Filed Under Politics
History Obama Could Learn From: How FDR Beat King Kong
Posted March 17, 2009
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In the political parlance of the United States pundits like to talk about the First Hundred Days of any Presidency. In fact, the chattering classes are concerned that President Obama has already passed through the first half of the first 100 days, colloquially known as the First 50 Days, and hasn't yet fixed the global economy, created a lasting peace in the Middle East, personally captured Osama Bin Laden or brought our troops home from Afghanistan and Iraq.
Normal observers might wonder why the stakes are so high in the first one hundred days of office, and this is because at the time of our country's founding, back in 1776, years were much shorter - twenty-five days to be exact - so an entire four-year presidential term lasted 100 days. It's also important because President Franklin D. Roosevelt set the gold standard for action within the first 100 days of office.
Within three months of being swarn in, FDR pulled America out of the Great Depression, prevented Hitler from invading Poland, personally coached Jessie Owens to win the Olympic gold and tilted over the Great Lakes to irrigate the Dust Bowl that was causing such food shortages across America. But all of these feats are nothing compared to his battle with King Kong.
As everyone knows, Kong was perched upon the top of the Empire State Building and easily swatting away Marine, Army and Navy helicopters*. The city was running out of time -- because of squatting laws, Kong would soon obtain all rights to the penthouse offices in the landmark building... without paying rent. Even worse, he would control air rights above the building, which gave him high revenue from cell phone antennae and satellite dishes. Action was necessary.
Once he arrived in midtown in his convertible Cadillac, the President shooed off his Secret Service and hatched a plan of action. The first effort, launching high intensity microwave beams from his round spectacles, was met with indifference by the great ape.
Plan B was obvious. The President shot a small dart from his cigarette holder. The prior night he'd quickly brewed an animal tranquilizer in the chemistry lab below the Oval Office and his spectral imaging analysis suggested that the potion was potent enough to knock out an army of Kongs.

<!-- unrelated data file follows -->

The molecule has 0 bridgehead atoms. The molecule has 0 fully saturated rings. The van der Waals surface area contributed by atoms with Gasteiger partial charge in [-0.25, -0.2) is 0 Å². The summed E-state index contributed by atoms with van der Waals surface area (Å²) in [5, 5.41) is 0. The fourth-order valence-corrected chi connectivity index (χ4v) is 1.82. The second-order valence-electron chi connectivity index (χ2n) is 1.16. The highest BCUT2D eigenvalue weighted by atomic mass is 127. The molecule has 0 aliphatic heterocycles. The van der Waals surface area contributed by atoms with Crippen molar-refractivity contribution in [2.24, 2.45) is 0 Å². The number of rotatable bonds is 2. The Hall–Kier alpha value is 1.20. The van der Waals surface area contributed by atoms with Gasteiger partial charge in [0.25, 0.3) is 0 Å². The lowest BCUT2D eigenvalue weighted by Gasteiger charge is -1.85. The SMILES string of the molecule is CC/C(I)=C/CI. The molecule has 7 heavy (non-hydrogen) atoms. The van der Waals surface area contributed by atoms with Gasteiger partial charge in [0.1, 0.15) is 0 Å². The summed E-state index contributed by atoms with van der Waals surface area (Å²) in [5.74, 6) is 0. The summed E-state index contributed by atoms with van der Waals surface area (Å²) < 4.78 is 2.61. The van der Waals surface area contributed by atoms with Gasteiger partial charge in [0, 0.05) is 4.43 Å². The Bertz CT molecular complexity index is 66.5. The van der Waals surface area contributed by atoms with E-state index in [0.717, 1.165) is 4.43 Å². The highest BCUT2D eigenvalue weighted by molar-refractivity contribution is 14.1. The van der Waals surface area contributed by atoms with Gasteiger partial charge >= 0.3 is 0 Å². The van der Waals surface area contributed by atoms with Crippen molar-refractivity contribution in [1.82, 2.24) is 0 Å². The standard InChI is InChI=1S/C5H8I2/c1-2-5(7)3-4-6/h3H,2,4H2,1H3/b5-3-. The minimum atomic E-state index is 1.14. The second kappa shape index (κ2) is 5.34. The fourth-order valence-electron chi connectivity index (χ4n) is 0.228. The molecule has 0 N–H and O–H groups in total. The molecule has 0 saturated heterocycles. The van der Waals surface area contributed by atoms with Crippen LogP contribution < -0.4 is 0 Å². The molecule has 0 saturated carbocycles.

Long known as a marksman, often shaming the aim of his own Secret Service as he shot bullet holes in stop signs along country roads, Roosevelt knew his aim was true -- the dart sailed through the air at incredible speeds, powered by his massive lung capacity. The dart closed in on his jugular, another few seconds, and then...
a Navy helicopter appeared in the trajectory of the dart and exploded. A pity. FDR was running out of options. The president realized at last what must be done.
It had been a long while, perhaps while he was serving as Assistant Secretary of the Navy, that he had last used his "mechanical advantage." But if he hadn't back then all those people on the Titanic would have perished.
The president said a few grim words in prayer and then pressed the eject button of the wheel chair. Flying, for a man without working legs, was a marvelous feeling. He threw off his coat and hat, and provided the people below with a spectacle they thought could only be seen in HD at Times Square: the President transformed to a giant metal robot.
The idea had come to the President when he was lunching with Albert Einstein years ago,when he was explaining his thoughts on relativity to the obscure patent clerk. While peeling a hard boiled egg Roosevelt realized, "My legs might have been made useless by polio, but there's no reason I can't aid my performance with a giant metal body."
So now, long after he'd promised Eleanor he wouldn't do it again, Roosevelt summoned the giant mechanical suit from its hidden base under the East River, took over the controls and gave the giant, vicious Kong a beating he hadn't experienced since leaving Monster Island. Kong was chagrined, and would never return, for fear that he would be once again humiliated by the Metal President.
We Americans desire action now. President Obama, please cast aside your cool intellect, your shrewd advisors and the bickering Congress. Now is a time for action. Now is a time for your Giant Metal Body.
* at this time the Air Force was busy fighting a heated battle in cyberspace.
copyright 2004-2017 G. Xavier Robillard